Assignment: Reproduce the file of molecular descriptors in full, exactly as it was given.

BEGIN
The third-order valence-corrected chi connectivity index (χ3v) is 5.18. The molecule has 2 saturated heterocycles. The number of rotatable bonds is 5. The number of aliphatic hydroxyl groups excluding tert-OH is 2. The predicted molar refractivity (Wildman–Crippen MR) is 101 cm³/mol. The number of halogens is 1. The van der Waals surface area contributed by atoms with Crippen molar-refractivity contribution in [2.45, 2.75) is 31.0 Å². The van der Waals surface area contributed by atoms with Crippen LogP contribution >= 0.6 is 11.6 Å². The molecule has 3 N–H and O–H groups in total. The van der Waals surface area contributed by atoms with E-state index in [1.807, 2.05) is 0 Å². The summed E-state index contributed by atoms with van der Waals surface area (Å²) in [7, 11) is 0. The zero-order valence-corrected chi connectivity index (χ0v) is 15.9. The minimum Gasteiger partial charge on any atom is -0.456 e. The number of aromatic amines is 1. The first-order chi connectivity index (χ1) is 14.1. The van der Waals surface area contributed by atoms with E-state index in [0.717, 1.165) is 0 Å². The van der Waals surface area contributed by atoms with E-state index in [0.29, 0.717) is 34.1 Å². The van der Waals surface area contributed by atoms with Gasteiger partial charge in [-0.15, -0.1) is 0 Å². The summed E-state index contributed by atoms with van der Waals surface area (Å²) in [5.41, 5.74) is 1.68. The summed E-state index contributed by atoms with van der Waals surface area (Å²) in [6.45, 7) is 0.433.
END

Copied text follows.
The third-order valence-corrected chi connectivity index (χ3v) is 5.18. The molecule has 2 saturated heterocycles. The number of rotatable bonds is 5. The number of aliphatic hydroxyl groups excluding tert-OH is 2. The predicted molar refractivity (Wildman–Crippen MR) is 101 cm³/mol. The number of halogens is 1. The van der Waals surface area contributed by atoms with Crippen molar-refractivity contribution in [2.45, 2.75) is 31.0 Å². The van der Waals surface area contributed by atoms with Crippen LogP contribution >= 0.6 is 11.6 Å². The molecule has 3 N–H and O–H groups in total. The van der Waals surface area contributed by atoms with E-state index in [1.807, 2.05) is 0 Å². The summed E-state index contributed by atoms with van der Waals surface area (Å²) in [7, 11) is 0. The zero-order valence-corrected chi connectivity index (χ0v) is 15.9. The minimum Gasteiger partial charge on any atom is -0.456 e. The number of aromatic amines is 1. The first-order chi connectivity index (χ1) is 14.1. The van der Waals surface area contributed by atoms with E-state index in [0.717, 1.165) is 0 Å². The van der Waals surface area contributed by atoms with E-state index in [0.29, 0.717) is 34.1 Å². The van der Waals surface area contributed by atoms with Gasteiger partial charge in [-0.15, -0.1) is 0 Å². The summed E-state index contributed by atoms with van der Waals surface area (Å²) in [5.41, 5.74) is 1.68. The summed E-state index contributed by atoms with van der Waals surface area (Å²) in [6.45, 7) is 0.433.